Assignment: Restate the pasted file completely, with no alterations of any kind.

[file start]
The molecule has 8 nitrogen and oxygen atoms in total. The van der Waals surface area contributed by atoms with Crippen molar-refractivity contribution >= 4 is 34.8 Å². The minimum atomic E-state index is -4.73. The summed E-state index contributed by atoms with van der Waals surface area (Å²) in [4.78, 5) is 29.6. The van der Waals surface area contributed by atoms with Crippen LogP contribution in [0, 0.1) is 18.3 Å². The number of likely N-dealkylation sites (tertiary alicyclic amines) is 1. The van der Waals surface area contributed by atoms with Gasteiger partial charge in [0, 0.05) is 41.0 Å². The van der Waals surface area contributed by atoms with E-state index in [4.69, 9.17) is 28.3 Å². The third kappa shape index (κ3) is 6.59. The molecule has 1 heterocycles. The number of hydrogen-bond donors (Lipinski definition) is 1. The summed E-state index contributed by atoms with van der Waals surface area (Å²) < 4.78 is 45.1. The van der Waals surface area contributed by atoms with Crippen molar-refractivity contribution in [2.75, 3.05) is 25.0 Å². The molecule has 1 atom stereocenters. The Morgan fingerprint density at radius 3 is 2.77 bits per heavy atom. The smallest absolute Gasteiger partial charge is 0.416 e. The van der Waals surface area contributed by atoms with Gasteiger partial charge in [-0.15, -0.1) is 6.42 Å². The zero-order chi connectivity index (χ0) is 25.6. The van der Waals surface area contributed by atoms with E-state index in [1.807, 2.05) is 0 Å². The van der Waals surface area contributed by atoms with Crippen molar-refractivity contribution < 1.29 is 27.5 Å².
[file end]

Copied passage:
The molecule has 8 nitrogen and oxygen atoms in total. The van der Waals surface area contributed by atoms with Crippen molar-refractivity contribution >= 4 is 34.8 Å². The minimum atomic E-state index is -4.73. The summed E-state index contributed by atoms with van der Waals surface area (Å²) in [4.78, 5) is 29.6. The van der Waals surface area contributed by atoms with Crippen LogP contribution in [0, 0.1) is 18.3 Å². The number of likely N-dealkylation sites (tertiary alicyclic amines) is 1. The van der Waals surface area contributed by atoms with Gasteiger partial charge in [0, 0.05) is 41.0 Å². The van der Waals surface area contributed by atoms with E-state index in [4.69, 9.17) is 28.3 Å². The third kappa shape index (κ3) is 6.59. The molecule has 1 heterocycles. The number of hydrogen-bond donors (Lipinski definition) is 1. The summed E-state index contributed by atoms with van der Waals surface area (Å²) < 4.78 is 45.1. The van der Waals surface area contributed by atoms with Crippen molar-refractivity contribution in [2.75, 3.05) is 25.0 Å². The molecule has 1 atom stereocenters. The Morgan fingerprint density at radius 3 is 2.77 bits per heavy atom. The smallest absolute Gasteiger partial charge is 0.416 e. The van der Waals surface area contributed by atoms with Gasteiger partial charge in [-0.15, -0.1) is 6.42 Å². The zero-order chi connectivity index (χ0) is 25.6. The van der Waals surface area contributed by atoms with E-state index in [1.807, 2.05) is 0 Å². The van der Waals surface area contributed by atoms with Crippen molar-refractivity contribution < 1.29 is 27.5 Å².